fort hood 248.88.
(photo credit: AP)
Maj. Nidal Malik Hasan, a US military psychiatrist suspected of going on a shooting rampage that killed 13 people and wounded 30 in a US army base in Texas, is believed to be of Palestinian origin.
A military official told the AP that Hasan's family has Palestinian roots. ABC News reported on Friday that Hasan's grandfather moved to the United States in the 1940s.
As if going off to war, prior to the incident Hasan cleaned out his apartment and called another soldier to thank him for his friendship - common courtesies and routines of the departing soldier. Instead, authorities say, he went on the killing spree that left 13 people dead at Fort Hood, Texas.
Investigators examined Hasan's computer, his home and his garbage Friday to learn what motivated the suspect, who lay in a coma, shot four times in the frantic bloodletting that also wounded 30. Hospital officials said some of the wounded had extremely serious injuries and might not survive.
The suspect, 39, emerged as a study in contradictions: a polite man who stewed with discontent, a counselor who needed to be counseled himself, a professional healer now suspected of cutting down the fellow soldiers he was sworn to help.
Relatives said he felt harassed because of his Muslim faith but did not embrace extremism. Others were not so sure. A recent classmate said Hasan once gave a jarring presentation to students in which he argued the war on terrorism was a war against Islam, and "made himself a lightning rod for things" when he felt his religious beliefs were challenged.
Investigators were trying to piece together how and why Hasan allegedly gunned down his comrades in the worst case of violence on a military base in the US The rampage unfolded at a center where some 300 unarmed soldiers were lined up for vaccines and eye tests.
Soldiers who witnessed the shooting rampage at Fort Hood that reported that the gunman shouted "Allahu Akbar!" before opening fire, the base commander said Friday.
Lt. Gen. Robert Cone said officials had not yet confirmed that the suspected shooter, Maj. Nidal Malik Hasan, made the comment, which is Arabic for "God is great!" before the rampage Thursday, which left 30 people wounded, including the gunman.
Faizul Khan, a former imam at a mosque Hasan attended in Silver Spring, Maryland, said Hasan, a lifelong Muslim, was a committed soldier, gave no sign of extremist beliefs and regularly wore his uniform at prayers.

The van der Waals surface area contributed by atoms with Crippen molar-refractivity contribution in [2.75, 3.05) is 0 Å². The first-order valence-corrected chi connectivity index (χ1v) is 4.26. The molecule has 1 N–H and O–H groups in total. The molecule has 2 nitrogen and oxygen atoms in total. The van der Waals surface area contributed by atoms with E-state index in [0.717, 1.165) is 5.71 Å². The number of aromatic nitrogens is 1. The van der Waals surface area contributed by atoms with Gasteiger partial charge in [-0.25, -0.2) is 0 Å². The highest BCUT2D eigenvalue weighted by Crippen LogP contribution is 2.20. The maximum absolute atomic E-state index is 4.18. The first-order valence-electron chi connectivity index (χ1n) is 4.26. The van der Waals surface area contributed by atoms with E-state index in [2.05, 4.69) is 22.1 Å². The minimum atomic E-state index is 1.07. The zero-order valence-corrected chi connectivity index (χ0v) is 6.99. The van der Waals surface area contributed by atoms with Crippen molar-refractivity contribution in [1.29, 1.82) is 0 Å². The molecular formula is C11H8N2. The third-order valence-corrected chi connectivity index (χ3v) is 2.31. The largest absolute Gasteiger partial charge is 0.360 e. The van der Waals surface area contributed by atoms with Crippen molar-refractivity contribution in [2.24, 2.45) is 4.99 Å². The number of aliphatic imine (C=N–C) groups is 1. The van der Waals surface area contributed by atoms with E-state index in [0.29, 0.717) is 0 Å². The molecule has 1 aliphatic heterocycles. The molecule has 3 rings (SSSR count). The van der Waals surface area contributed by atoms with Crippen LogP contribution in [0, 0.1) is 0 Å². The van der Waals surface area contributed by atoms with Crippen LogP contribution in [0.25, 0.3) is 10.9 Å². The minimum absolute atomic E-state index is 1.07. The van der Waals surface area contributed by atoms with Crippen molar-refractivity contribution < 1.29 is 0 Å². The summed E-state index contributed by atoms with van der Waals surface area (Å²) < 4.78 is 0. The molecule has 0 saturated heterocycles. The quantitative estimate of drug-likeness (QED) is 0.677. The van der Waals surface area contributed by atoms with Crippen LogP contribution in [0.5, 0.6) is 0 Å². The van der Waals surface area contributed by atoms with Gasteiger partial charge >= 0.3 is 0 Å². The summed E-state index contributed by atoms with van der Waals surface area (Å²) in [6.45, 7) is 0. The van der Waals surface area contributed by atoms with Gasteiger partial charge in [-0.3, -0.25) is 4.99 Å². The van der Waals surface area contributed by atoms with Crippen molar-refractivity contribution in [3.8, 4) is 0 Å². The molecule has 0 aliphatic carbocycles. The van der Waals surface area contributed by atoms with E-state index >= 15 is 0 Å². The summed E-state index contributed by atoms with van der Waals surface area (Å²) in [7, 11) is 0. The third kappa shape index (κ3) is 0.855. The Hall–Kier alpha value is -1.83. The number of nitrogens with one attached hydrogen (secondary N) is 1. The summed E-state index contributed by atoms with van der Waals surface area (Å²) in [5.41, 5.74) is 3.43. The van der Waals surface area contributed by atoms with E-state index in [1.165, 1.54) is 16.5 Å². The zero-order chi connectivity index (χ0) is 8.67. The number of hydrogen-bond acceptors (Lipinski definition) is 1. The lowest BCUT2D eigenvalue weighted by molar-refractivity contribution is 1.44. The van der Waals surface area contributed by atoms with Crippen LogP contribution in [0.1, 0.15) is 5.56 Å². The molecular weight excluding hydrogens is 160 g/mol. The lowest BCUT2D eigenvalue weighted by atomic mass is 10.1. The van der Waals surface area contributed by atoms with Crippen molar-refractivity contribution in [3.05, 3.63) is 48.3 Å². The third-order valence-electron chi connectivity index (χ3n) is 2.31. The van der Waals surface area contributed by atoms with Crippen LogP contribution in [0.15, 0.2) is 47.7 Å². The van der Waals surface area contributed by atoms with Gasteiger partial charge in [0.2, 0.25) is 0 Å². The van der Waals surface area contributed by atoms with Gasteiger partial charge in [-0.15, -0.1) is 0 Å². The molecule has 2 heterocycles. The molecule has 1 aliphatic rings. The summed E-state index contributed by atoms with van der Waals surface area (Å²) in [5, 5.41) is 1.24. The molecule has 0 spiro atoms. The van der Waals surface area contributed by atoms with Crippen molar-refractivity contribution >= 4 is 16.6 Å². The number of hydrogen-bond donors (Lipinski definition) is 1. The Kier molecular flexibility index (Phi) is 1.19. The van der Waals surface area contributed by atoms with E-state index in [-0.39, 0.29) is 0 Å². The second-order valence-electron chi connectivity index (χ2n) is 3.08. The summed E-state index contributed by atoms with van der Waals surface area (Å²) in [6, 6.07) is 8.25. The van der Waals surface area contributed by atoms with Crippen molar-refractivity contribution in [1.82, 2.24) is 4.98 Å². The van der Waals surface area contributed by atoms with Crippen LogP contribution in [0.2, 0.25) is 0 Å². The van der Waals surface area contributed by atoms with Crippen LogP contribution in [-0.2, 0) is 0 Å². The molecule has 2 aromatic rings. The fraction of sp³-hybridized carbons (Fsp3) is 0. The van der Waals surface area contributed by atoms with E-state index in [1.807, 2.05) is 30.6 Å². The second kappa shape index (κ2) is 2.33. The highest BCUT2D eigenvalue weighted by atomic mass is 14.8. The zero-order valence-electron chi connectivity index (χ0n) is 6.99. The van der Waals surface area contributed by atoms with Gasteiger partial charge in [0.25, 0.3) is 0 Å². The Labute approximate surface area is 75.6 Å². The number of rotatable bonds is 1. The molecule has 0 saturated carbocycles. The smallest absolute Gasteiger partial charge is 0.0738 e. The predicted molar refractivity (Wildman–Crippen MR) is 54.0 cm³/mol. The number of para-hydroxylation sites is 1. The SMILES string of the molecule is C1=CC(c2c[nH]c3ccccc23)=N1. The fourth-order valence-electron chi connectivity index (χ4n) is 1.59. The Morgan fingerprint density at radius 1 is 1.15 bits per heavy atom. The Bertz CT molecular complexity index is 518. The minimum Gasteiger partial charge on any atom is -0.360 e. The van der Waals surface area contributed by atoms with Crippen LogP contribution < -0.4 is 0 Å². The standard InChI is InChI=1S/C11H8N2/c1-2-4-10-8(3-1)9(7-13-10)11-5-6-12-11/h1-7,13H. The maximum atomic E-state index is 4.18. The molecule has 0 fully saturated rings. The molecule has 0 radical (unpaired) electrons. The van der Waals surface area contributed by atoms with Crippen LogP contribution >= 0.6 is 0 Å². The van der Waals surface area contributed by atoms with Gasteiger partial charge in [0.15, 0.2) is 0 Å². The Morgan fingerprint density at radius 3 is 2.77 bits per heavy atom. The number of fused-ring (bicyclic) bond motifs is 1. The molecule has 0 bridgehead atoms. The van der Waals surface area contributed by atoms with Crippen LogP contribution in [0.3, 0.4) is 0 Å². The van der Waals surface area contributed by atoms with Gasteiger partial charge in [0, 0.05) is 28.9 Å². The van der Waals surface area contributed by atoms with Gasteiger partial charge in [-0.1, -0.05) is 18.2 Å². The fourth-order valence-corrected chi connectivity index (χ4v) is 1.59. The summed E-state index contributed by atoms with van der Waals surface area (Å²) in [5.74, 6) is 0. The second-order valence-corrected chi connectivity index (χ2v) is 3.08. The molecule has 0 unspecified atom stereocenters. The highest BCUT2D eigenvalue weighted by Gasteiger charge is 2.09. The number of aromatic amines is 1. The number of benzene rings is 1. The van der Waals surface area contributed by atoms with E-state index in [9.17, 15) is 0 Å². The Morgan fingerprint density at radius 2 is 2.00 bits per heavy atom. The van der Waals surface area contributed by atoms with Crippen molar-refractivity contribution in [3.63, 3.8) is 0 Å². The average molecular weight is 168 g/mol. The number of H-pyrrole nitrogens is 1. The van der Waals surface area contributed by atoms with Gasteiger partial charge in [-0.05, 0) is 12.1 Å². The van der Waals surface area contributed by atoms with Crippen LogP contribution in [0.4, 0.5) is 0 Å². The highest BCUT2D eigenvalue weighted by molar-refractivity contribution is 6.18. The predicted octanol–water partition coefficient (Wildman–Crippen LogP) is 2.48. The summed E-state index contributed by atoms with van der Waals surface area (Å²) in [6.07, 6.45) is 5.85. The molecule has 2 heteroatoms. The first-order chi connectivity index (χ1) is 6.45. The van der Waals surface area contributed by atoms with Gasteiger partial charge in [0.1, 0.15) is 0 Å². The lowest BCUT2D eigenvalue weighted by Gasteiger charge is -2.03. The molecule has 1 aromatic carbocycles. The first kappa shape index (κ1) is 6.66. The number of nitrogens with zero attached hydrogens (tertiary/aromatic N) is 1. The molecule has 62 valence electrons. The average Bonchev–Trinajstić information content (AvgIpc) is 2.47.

"I got the impression that he was a committed soldier," Khan said. He spoke often with Hasan about his desire for a wife.
On a form filled out by those seeking spouses through a program at the mosque, Hasan listed his birthplace as Arlington, Virginia, but his nationality as Palestinian, Khan said.
"I don't know why he listed Palestinian," Khan said, "He was not born in Palestine."
Nothing stood out about Hasan as radical or extremist, Khan said.
"We hardly ever got to discussing politics," Khan said. "Mostly we were discussing religious matters, nothing too controversial, nothing like an extremist."
Hasan was on a ventilator and unconscious in a hospital after being shot four times during the shootings at the Army's sprawling Fort Hood, post officials said.
Authorities have not ruled out that Hasan was acting on behalf of some unidentified radical group, a senior US official said. He would not say whether any evidence had come to light to support that theory.
The official spoke on condition of anonymity to discuss matters that were under investigation.
The gunfire broke out on Thursday at around 1:30 pm at the Soldier Readiness Center, where soldiers who are about to be deployed or who are returning undergo medical screening. Officials are not ruling out the possibility that some of the casualties may have been victims of "friendly fire," that in the mayhem and confusion at the shooting scene some of the responding military officials may have shot some of the victims.